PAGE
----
That’s simply my fault for not keeping things in their right place. It’s me missing the forest for the trees, or forgetting that enjoying what I’m doing is one of the most important reasons to do it. It doesn’t mean I have to care less, or think less, or stop trying to get better; it simply means I have to find a way to enjoy myself again, in order to remind myself why I do it.
Now, just because I think this way…
It Doesn’t Mean You Have To Be The Same Way
I totally understand why some people come to swing dancing and have an escape from worrying about things. I understand it because that’s a lot of how I feel about video games. I mean, I still know I’ll have more fun if I’m better (anyone who’s ever played first person shooters online against 15-year-olds truly understands this). But since I put a lot of my energies into other things, I know I don’t have a whole lot of time to spare in getting better at video games. I also know getting great at something is an investment of time, money, emotions, and intellect, one I can’t afford for everything. So, I try to be just good enough to hang with my friends (and provide a little comic relief with my playing), but otherwise prefer to just kick back and enjoy making a bloodbath of the zombie apocalypse. I know many people have the same attitude toward swing dancing, and that’s totally fine. You will never hear a criticism from me or Swungover. You’re just enjoying the zombie bloodbath.
(Going back to thinking about the dance as part of my job, one of the most vital services we swing dance instructors provide is thinking about the dance so that those who can’t afford to invest in all that thinking can still get that technique & cool moves & dance philosophy from us without having to spend all that time and labor working it out themselves.) So, not only do I understand the position, I love it that many people feel that way because then I get to do it for a job.
Now, I know that many people devote themselves to exploring video game strategy and design and user interface the way I love thinking about swing dancing or writing fiction. (I also know that many people think of things like video games as not a serious form of intellectual pursuit, a point with which I disagree. It’s not really something for this discussion, but if you’re interested in a short argument, simply play Portal 2.) I get inspired listening to them talk and show both their intellectual and their emotional passion (which are often one and the same with people trying to master something). Occasionally a serious gamer, just like a serious dancer, will get bent out of shape about things, which is part of any emotional investment, and it might be good for someone to mention that they didn’t seem to be enjoying themselves much — but I would never tell them “Why are you guys taking this so seriously? Just have fun.”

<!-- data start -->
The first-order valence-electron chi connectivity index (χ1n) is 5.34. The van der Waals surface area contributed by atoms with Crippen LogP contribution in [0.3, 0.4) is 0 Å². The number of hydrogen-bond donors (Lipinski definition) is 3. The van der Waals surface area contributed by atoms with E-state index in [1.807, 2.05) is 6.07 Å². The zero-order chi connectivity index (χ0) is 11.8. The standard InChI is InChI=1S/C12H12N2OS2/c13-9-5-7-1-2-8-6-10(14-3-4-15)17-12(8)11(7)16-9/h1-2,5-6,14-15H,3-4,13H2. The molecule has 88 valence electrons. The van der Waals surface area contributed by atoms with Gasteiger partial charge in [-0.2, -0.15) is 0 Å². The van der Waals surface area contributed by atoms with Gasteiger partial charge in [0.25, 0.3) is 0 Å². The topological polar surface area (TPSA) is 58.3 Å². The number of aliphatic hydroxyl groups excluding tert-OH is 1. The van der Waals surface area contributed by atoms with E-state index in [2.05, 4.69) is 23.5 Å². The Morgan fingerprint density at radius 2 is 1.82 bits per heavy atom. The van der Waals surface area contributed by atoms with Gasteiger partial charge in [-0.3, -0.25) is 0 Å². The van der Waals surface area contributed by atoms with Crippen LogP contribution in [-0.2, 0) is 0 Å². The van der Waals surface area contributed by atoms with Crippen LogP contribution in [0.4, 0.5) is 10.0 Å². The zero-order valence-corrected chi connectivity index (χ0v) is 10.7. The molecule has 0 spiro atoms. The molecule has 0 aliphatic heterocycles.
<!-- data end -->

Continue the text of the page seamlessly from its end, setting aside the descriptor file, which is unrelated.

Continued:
It Won’t Necessarily Always Work This Way
Currently, as my readers know, I’m in a phase in my dancing where I’m really enjoying thinking about the dance and its culture. But I have certainly been in a mindset before where I need to not think about the dance too in-depth in order to progress or “enjoy myself.” And it’s totally possible that six months from now I will come to a new place where I will naturally take a break from thinking about the dance so intellectually (at which point, Swungover posts may be few and far between. Or just involve pictures of cats). And I’m sure there will be times where what I will need most is to simply go out and move my body and a partner’s to music and leave it at that. And yet again six months later I may be back to writing longer Swungover posts than ever. [Oh, please no. — ed.] But that’s all part of the process, and all part of the fun.
(This discussion became Bug’s Question of the Day on Facebook:
I’d like to give a shout-out to Peter Strom, who I’ve had several great conversations with about some of the aspects of this topic, and he’s definitely been a big source of inspiration for me. (By coincidence, we’ve also had some fun times playing Portal 2.)
23 responses to “On Having Fun”
Excellent stuff Bobby. I share your frustrations, which I experience both with dance (many friends think I over-think and/or over-analyse the dance), and my own professional life (I’m an academic, so my job is to think and analyse, often about things that many people would think of as esoteric).
So good job for speaking out. See you soon (woop!).